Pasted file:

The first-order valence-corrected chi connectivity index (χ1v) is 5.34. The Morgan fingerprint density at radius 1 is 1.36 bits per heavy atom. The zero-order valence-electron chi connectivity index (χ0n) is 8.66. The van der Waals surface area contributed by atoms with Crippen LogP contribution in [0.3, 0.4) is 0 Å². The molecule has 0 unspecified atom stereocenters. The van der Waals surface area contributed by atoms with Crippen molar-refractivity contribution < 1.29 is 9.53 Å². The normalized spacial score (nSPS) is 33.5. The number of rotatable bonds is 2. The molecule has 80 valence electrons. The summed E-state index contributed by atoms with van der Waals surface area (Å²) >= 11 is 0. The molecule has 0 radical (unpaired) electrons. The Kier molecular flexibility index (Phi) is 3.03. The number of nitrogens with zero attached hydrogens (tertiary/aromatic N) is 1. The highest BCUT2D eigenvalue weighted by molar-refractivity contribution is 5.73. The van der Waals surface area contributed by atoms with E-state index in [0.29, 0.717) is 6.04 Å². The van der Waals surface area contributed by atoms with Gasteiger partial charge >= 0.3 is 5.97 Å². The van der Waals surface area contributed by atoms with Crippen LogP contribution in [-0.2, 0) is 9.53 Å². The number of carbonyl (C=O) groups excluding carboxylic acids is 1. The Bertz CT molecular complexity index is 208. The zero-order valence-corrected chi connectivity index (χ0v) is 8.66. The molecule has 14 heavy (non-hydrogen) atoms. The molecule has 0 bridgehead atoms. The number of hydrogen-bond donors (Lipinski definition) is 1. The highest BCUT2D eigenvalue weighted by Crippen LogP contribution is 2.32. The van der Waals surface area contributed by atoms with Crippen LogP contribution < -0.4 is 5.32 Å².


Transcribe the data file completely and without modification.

The first-order valence-corrected chi connectivity index (χ1v) is 5.34. The Morgan fingerprint density at radius 1 is 1.36 bits per heavy atom. The zero-order valence-electron chi connectivity index (χ0n) is 8.66. The van der Waals surface area contributed by atoms with Crippen LogP contribution in [0.3, 0.4) is 0 Å². The molecule has 0 unspecified atom stereocenters. The van der Waals surface area contributed by atoms with Crippen molar-refractivity contribution < 1.29 is 9.53 Å². The normalized spacial score (nSPS) is 33.5. The number of rotatable bonds is 2. The molecule has 80 valence electrons. The summed E-state index contributed by atoms with van der Waals surface area (Å²) >= 11 is 0. The molecule has 0 radical (unpaired) electrons. The Kier molecular flexibility index (Phi) is 3.03. The number of nitrogens with zero attached hydrogens (tertiary/aromatic N) is 1. The highest BCUT2D eigenvalue weighted by molar-refractivity contribution is 5.73. The van der Waals surface area contributed by atoms with E-state index in [0.29, 0.717) is 6.04 Å². The van der Waals surface area contributed by atoms with Gasteiger partial charge >= 0.3 is 5.97 Å². The van der Waals surface area contributed by atoms with Crippen LogP contribution in [-0.2, 0) is 9.53 Å². The number of carbonyl (C=O) groups excluding carboxylic acids is 1. The Bertz CT molecular complexity index is 208. The zero-order valence-corrected chi connectivity index (χ0v) is 8.66. The molecule has 14 heavy (non-hydrogen) atoms. The molecule has 0 bridgehead atoms. The number of hydrogen-bond donors (Lipinski definition) is 1. The highest BCUT2D eigenvalue weighted by Crippen LogP contribution is 2.32. The van der Waals surface area contributed by atoms with Crippen LogP contribution < -0.4 is 5.32 Å².